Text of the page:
A federal appeals court says slaughtering horses for meat is illegal in Texas, where the animals symbolize the Old West and where two of the nation's three processing plants are located.
The decision, issued Friday by the 5th U.S. Circuit Court of Appeals in New Orleans, overturns a lower court's ruling last year on a 1949 Texas law that banned horse slaughter for the purpose of selling the meat for food.
The lower court said the Texas law was invalid because it had been repealed by another statute and was pre-empted by federal law.
However, a panel of three judges on the 5th Circuit disagreed, saying the law still stood and was still enforceable.
The 5th Circuit decision also cited more than the law.
"The lone cowboy riding his horse on a Texas trail is a cinematic icon. Not once in memory did the cowboy eat his horse," wrote Judge Fortunato Benavides.
The ruling involves the Dallas Crown Inc. slaughter mill in Kaufman and Beltex Corp. in nearby Forth Worth. The nation's third plant is in Illinois, run by Cavel International Inc. at DeKalb. All three operations are foreign-owned.
A bill pending before Congress would shutter all three operations.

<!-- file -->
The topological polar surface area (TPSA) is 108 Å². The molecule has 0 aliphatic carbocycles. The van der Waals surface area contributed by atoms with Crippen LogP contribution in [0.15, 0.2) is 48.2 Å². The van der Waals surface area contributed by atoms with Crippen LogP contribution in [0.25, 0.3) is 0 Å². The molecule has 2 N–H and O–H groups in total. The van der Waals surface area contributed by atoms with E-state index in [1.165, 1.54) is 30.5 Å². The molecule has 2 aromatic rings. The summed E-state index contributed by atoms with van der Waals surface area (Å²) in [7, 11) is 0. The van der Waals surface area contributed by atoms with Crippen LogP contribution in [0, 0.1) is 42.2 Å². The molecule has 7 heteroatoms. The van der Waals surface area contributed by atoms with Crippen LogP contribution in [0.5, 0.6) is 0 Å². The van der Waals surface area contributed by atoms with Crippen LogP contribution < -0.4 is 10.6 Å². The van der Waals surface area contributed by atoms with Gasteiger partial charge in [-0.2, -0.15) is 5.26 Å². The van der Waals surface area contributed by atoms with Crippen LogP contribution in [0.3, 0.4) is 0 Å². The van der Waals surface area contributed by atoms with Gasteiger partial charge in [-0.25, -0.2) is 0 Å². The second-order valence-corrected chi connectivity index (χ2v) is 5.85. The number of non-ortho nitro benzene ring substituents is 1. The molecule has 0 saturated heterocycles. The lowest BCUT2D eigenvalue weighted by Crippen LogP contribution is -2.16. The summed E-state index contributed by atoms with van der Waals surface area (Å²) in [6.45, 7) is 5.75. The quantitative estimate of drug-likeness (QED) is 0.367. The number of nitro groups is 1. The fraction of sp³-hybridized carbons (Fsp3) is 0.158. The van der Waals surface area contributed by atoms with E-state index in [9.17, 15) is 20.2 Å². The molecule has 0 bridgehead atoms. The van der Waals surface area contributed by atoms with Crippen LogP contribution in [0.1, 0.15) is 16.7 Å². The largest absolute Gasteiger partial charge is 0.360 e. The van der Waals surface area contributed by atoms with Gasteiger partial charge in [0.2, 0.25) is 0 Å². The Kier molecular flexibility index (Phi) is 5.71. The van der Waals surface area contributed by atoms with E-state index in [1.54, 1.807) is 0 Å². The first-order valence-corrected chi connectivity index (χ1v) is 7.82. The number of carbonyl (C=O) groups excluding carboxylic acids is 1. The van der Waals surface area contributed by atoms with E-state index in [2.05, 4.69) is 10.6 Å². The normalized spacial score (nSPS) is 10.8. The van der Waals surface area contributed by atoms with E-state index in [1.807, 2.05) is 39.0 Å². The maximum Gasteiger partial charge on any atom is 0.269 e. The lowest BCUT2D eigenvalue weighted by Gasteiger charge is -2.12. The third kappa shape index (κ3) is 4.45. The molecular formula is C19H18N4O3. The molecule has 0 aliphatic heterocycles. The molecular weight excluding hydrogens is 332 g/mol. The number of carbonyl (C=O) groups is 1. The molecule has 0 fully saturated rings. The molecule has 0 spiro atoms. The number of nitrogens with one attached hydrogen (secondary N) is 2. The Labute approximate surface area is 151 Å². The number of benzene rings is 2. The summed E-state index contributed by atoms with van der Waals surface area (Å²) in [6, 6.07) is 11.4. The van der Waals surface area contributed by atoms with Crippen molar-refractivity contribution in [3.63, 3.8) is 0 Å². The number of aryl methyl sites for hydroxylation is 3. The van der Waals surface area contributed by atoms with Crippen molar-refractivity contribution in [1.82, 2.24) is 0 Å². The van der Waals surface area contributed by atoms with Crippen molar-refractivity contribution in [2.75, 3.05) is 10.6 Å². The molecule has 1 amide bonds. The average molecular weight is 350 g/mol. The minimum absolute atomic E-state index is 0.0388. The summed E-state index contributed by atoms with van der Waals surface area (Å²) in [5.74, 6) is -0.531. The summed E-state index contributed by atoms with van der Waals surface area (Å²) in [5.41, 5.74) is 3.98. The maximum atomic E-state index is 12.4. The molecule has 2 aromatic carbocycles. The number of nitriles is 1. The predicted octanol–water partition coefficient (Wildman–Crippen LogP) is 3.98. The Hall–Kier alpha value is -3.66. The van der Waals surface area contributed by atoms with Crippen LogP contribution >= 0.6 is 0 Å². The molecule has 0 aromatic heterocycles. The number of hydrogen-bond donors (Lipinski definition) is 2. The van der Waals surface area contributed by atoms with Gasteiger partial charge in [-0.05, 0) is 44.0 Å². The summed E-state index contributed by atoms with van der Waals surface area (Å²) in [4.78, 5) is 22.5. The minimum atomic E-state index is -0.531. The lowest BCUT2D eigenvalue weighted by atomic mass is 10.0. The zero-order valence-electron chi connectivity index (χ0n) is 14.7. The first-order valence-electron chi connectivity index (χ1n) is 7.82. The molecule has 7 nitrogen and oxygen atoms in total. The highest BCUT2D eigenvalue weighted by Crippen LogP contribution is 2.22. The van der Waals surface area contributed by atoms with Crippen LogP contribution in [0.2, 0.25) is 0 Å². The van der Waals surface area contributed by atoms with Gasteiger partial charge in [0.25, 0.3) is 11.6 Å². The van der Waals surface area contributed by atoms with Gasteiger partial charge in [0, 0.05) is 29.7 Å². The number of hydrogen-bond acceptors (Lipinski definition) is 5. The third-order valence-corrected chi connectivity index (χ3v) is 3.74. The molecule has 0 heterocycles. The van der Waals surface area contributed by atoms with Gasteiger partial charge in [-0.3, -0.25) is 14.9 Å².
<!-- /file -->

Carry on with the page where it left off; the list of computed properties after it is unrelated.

The plants ship the meat overseas, since it is considered a delicacy in parts of Europe and Asia.
About 88,000 horses, mules and other equines were slaughtered in 2005, according to the U.S. Agriculture Department.
While proponents such as the American Veterinary Medical Association say slaughter is a kind way to deal with old horses and a better alternative to abandonment, opponents including Texas oil tycoon T. Boone Pickens and country music star Willie Nelson have argued that the killing of equines is un-American - and that many young horses are killed as well.
The Humane Society of the United States, which filed a friend-of-the-court brief in the case, applauded the 5th Circuit decision.
"This is the most important court action ever on the issue of horse slaughter," Wayne Pacelle, the society's president and chief executive, said in a statement. "When this ruling is enforced, a single plant in Illinois will stand alone in conducting this grisly business."
There was no immediate response to calls seeking comment Saturday from representatives of Dallas Crown and Beltex.